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TIGHTENING TORQUES AND THE
All of the analysis and design work done in advance will have little meaning if the proper preload is not achieved. Several discussions in this technical section stress the importance of preload to maintaining joint integrity. There are many methods for measuring preload (see Table 12). However, one of the least expensive techniques that provides a reasonable level of accuracy versus cost is by measuring torque. The fundamental characteristic required is to know the relationship between torque and tension for any particular bolted joint. Once the desired design preload must be identified and specified first, then the torque required to induce that preload is determined.
Within the elastic range, before permanent stretch is induced, the relationship between torque and tension is essentially linear (see figure 13). Some studies have found up to 75 variables have an effect on this relationship: materials, temperature, rate of installation, thread helix angle, coefficients of friction, etc. One way that has been developed to reduce the complexity is to depend on empirical test results. That is, to perform experiments under the application conditions by measuring the induced torque and recording the resulting tension. This can be done with relatively simple, calibrated hydraulic pressure sensors, electric strain gages, or piezoelectric load cells. Once the data is gathered and plotted on a chart, the slope of the curve can be used to calculate a correlation factor. This technique has created an accepted formula for relating torque to tension.
T = K X D X P
T = torque, lbf.-in.
D = fastener nominal diameter, inches
P = preload, lbf.
K = "nut factor", or"tightening factor", or "k-value"
If the preload and fastener diameter are selected in the design process, and the K-value for the application conditions is known, then the necessary torque can be calculated. It is noted that even with a specified torque, actual conditions at the time of installation can result in variations in the actual preload achieved (see Table 12).
One of the most critical criteria is the selection of the K-value. Accepted nominal values for many industrial applications are:
K = 0.20 for as-received steel bolts into steel holes
K = 0.15 steel bolts with cadmium plating, which acts like a lubricant,
K = 0.28 steel bolts with zinc plating.
The K-value is not the coefficient of the friction (); it is an empirically derived correlation factor.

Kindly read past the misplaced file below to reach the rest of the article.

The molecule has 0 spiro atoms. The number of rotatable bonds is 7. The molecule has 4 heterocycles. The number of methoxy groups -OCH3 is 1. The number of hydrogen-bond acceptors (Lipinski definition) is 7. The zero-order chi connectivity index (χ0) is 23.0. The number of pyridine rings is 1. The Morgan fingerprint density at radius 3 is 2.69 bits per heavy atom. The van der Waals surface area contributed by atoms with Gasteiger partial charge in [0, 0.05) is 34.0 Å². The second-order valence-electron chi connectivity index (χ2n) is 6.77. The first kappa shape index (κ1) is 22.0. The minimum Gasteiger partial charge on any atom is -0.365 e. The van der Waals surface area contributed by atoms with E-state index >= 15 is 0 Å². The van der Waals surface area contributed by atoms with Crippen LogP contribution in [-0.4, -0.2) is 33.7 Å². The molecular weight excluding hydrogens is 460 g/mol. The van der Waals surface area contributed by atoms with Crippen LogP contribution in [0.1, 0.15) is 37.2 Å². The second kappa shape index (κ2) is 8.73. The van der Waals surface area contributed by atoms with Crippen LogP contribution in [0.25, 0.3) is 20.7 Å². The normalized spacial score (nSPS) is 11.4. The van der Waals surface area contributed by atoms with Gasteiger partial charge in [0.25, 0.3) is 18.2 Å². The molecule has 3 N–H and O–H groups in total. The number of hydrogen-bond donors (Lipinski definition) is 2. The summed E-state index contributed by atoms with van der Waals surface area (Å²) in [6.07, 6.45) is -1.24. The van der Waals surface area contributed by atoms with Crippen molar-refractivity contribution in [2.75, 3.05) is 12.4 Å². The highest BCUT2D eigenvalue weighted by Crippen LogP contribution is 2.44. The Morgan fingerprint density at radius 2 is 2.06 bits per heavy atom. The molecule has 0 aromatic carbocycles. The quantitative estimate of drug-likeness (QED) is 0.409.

It is readily apparent that if the torque intended for a zinc plated fastener is used for cadmium plated fastener, the preload will be almost two times that intended; it may actually cause the bolt to break.
Another influence is where friction occurs. For steel bolts holes, approximately 50% of the installation torque is consumed by friction under the head, 35% by thread friction, and only the remaining 15% inducing preload tension. Therefore, if lubricant is applied just on the
fastener underhead, full friction reduction will not be achieved. Similarly, if the material against which the fastener is bearing, e.g. aluminum, is different than the internal thread material, e.g. cast iron, the effective friction may be difficult to predict, These examples illustrate the importance and the value of identifying the torque-tension relationship. It is a recommend practice to contact the lubricant manufacturer for K-value information if a lubricant will be used.
The recommended seating torques for Unbrako headed socket screws are based on inducing preloads reasonably expected in practice for each type. The values for Unbrako metric fasteners are calculated using VDI2230, a complex method utilized extensively in Europe. All values assume use in the received con- dition in steel holes. It is understandable the designer may need preloads higher than those listed. The following discussion is presented for those cases.
Table 12 Industrial Fasteners Institute's Torque-Measuring Method TORSION-TENSION YIELD AND TENSION CAPABILITY AFTER TORQUING Once a headed fastener has been seated against a bear- ing surface, the inducement of torque will be translated into both torsion and tension stresses. These stresses combine to induce twist. If torque continues to be induced, the stress along the angle of twist will be the largest stress while the bolt is being torqued. Consequently, the stress along the bolt axis (axial tension) will be something less. This is why a bolt can fail at a lower tensile stress during installation than when it is pulled in straight tension alone, eg . a tensile test. Research has indicated the axial tension can range from 135,000 to 145,000 PSI for industry socket head cap screws at torsion-tension yield, depending on diameter. Including the preload variation that can occur with various installation techniques, eg. up to 25%, it can be understood why some recommended torques induce preload reasonably lower than the yield point.
Figure 13 also illustrates the effect of straight tension applied after installation has stopped. Immediately after stopping the installation procedure there will be some relaxation, and the torsion component will drop toward zero. This leaves only the axial tension, which keeps the joint clamped together. Once the torsion is relieved, the axial tension yield value and ultimate value for the fastener will be appropriate.